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Displaying posts with tag: oprofile (reset)
Fun with Bugs #47 - On Some Bugs Found Using oprofile

Users had to identify the reasons for MySQL performance problems somehow well before famous Performance Schema appeared in MySQL 5.5.3, and even before Domas invented his Poor Man's Profiler. Poor users had to use some OS-level tools, and among these tools the most important one was, probably, oprofile.

oprofile is a system-wide statistical profiling tool for Linux available since 2001 and 2.4.x kernels. It was applied to MySQL for many …

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Looking deeper into InnoDB’s problem with many row versions

A few days ago I wrote about MySQL performance implications of InnoDB isolation modes and I touched briefly upon the bizarre performance regression I found with InnoDB handling a large amount of versions for a single row. Today I wanted to look a bit deeper into the problem, which I also filed as a bug.

First I validated in which conditions the problem happens. It seems to happen only in REPEATABLE-READ isolation mode and only in case there is some hot rows which get many row versions during a benchmark run. For example the problem does NOT happen if I run sysbench with “uniform” distribution.

In terms of concurrent selects it also seems to require some very special conditions – you need to have the connection to let some …

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Compiling & Debugging MariaDB(and MySQL) in Eclipse from scratch - Part 5: "Profiling in Eclipse with OProfile"

Section 6: "Profile a real case" 6.1 INTRODUCTION

Profiling & Debugging is an argument that would require an entire book, the aim of this(and the others) posts of this series is to give you the basic knowledge on how to work with these tools and techniques withing Eclipse. For instance if you want to learn to profile with OProfile you should study on the abundant and separate resources, you may start from:


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Optimizing MySQL Performance: Choosing the Right Tool for the Job

Next Wednesday, I will present a webinar about MySQL performance profiling tools that every MySQL DBA should know.

Application performance is a key aspect of ensuring a good experience for your end users. But finding and fixing performance bottlenecks is difficult in the complex systems that define today’s web applications. Having a method and knowing how to use the tools available can significantly reduce the amount of time between problems manifesting and fixes being deployed.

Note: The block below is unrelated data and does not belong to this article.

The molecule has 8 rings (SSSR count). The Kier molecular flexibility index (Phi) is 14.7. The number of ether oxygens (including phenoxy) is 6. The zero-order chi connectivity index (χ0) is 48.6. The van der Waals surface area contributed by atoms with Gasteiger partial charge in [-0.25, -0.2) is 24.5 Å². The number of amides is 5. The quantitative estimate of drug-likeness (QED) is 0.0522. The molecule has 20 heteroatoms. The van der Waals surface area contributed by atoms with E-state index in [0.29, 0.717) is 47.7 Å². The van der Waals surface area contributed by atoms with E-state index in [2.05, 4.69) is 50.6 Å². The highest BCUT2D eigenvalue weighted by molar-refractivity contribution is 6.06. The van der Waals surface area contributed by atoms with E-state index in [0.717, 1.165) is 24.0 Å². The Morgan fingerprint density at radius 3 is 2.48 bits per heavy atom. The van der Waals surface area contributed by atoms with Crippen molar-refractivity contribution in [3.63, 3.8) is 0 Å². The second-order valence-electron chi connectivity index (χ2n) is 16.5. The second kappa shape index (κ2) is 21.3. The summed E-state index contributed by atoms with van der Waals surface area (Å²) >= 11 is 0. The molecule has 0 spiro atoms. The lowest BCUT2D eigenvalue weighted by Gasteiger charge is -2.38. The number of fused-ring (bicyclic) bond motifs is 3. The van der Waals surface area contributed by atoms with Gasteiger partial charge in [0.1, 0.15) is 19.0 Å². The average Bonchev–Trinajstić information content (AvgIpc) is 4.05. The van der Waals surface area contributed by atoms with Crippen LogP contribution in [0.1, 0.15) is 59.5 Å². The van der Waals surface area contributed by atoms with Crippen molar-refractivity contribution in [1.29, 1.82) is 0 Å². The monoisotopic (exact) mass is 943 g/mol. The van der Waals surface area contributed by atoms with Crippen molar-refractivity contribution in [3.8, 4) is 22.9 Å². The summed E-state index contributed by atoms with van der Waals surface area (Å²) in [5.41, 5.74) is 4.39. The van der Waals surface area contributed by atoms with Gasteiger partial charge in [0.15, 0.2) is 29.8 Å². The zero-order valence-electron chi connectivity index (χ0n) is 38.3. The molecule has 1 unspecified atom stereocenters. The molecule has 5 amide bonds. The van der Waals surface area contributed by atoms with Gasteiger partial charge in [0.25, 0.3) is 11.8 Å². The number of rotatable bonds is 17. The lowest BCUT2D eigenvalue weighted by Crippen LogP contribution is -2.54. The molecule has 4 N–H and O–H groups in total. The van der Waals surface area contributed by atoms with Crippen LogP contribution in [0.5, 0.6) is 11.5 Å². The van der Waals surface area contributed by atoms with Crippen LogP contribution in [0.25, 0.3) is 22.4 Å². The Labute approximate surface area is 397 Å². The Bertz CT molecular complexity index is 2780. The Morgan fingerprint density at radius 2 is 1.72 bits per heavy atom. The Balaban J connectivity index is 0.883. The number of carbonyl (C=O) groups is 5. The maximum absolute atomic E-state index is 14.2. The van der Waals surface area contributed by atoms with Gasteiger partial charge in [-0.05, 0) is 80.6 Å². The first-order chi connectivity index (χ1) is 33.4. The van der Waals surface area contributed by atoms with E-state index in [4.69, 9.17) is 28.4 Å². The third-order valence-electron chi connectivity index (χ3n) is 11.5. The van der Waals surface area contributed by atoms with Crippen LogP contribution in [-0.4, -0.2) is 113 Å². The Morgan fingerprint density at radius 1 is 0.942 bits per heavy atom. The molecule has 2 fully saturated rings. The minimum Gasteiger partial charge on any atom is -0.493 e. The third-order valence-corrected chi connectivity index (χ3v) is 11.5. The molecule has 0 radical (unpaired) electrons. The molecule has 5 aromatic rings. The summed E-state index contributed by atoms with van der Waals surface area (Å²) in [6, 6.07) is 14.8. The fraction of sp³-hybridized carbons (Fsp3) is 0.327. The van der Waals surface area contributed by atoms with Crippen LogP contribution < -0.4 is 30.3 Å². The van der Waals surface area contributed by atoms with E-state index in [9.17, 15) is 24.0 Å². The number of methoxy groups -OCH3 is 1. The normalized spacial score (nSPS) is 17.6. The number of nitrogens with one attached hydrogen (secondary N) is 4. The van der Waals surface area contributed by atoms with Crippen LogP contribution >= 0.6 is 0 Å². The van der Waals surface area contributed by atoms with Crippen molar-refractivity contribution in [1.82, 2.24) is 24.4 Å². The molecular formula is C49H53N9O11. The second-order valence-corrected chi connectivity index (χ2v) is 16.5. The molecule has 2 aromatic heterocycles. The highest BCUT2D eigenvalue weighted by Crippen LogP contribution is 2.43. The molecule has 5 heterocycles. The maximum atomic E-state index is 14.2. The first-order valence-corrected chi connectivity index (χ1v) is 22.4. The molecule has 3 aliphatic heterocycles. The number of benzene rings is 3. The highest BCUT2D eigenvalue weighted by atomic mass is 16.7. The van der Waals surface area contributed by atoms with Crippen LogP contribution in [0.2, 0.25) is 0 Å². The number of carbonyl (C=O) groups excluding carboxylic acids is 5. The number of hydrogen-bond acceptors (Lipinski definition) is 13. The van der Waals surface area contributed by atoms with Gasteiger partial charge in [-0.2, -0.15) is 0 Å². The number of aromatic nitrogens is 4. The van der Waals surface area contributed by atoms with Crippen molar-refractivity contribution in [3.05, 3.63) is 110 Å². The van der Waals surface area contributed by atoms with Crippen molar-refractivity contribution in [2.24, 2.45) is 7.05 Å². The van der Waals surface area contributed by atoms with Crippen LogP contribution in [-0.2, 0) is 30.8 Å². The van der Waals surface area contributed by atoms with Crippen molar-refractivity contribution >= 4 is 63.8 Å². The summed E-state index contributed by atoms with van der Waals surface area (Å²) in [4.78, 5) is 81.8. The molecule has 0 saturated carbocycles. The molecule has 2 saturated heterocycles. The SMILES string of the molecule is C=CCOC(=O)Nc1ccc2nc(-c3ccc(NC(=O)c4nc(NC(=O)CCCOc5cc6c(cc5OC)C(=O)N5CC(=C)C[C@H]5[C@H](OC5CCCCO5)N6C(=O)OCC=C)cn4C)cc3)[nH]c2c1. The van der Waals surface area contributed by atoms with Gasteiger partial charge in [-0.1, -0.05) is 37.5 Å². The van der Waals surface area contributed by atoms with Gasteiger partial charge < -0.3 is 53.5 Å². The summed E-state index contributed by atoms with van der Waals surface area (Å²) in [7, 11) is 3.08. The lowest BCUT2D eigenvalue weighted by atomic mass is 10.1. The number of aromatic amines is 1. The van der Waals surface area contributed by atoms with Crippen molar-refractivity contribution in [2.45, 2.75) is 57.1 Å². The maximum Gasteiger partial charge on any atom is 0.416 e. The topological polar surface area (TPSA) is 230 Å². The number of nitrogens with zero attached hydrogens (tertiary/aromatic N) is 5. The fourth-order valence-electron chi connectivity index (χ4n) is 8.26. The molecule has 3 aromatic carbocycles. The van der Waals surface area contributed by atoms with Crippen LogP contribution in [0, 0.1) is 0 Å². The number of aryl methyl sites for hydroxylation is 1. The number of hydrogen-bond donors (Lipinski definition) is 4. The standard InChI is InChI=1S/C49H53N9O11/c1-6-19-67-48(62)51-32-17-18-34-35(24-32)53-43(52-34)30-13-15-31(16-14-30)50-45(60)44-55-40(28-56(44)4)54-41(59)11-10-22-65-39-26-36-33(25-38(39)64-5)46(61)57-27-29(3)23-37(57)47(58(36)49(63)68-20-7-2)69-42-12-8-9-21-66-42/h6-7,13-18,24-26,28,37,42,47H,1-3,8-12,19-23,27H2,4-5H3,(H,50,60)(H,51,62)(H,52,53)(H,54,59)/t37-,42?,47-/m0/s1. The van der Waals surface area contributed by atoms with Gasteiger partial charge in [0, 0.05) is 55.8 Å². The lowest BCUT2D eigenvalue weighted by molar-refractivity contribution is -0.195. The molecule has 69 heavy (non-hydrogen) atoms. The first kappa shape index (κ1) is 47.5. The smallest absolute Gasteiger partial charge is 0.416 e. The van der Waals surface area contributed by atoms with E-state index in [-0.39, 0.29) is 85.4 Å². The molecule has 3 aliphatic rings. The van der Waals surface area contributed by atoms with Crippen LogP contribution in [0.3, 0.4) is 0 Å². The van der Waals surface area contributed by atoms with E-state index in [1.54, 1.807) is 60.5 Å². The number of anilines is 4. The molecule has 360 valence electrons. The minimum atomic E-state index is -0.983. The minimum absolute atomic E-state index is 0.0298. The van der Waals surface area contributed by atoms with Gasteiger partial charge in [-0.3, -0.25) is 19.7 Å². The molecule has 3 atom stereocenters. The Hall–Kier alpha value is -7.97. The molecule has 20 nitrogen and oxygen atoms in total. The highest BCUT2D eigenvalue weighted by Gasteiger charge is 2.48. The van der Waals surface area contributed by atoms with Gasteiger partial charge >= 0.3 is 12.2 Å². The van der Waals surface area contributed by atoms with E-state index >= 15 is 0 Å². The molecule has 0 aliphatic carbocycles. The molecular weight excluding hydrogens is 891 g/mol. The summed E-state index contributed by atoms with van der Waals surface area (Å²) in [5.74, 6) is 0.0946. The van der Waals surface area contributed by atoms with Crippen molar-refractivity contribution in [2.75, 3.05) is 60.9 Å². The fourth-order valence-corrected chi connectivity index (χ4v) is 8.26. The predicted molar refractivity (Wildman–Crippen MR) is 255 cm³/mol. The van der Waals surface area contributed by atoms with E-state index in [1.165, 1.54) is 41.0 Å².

In the webinar, titled “Optimizing MySQL Performance: Choosing the Right Tool for the Job,” we’ll start with the basic top, iostat, and vmstat then move onto advanced tools like GDB, Oprofile, and Strace.

I’m looking forward to this webinar and invite you to join us April 16th at 10 a.m. Pacific time. You can learn more and also  …

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Where does HandlerSocket really save you time?

HandlerSocket has really generated a lot of interest because of the dual promises of ease-of-use and blazing-fast performance. The performance comes from eliminating CPU consumption. Akira Higuchi’s HandlerSocket presentation from a couple of months back had some really good profile results for libmysql versus libhsclient (starting at slide 15). Somebody in the audience at Percona Live asked about the profile results when using prepared statements and I’m just getting around to publishing the numbers now; I’ll reproduce the original numbers here, for reference:

libmysql (Akira’s Numbers)
samples % symbol name
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On binaries and -fomit-frame-pointer

Over last few years 64-bit x86 platform has became ubiquitous, thus making stupid memory limitations a thing of some forgotten past. 64-bit processors made internal memory structures bigger, but compensated that with twice the amount and twice larger registers.

But there’s one thing that definitely got worse – gcc, the compiler, has a change in default compilation options – it omits frame pointers from binaries in x86_64 architecture. People have advocated against that back in 1997 because of very simple reasons, that are still very much existing today too – frame pointers are needed for efficient stack trace calculations, and stack traces are very very useful, sometimes.

So, this change means that oprofile is not able to give hierarchical profiles, it also means that MySQL crash information will not include most useful bit – …

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Slides for my lightning talks at Open Source Days 2008

In case anyone is interested in a copy of my slides for the two lightning talks I gave at the Open Source Days 2008 conference, I have made them available here:

  • "Optimizing Large Databases Using InnoDB Clustered Indexes:" HTML and PDF.
  • "Profiling with OProfile and Intel Core 2 performance counters:" HTML and PDF.

I waqs quite pleased with the benchmark that I prepared for the InnoDB mini-talk, where I measure the performance …

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Showing entries 1 to 7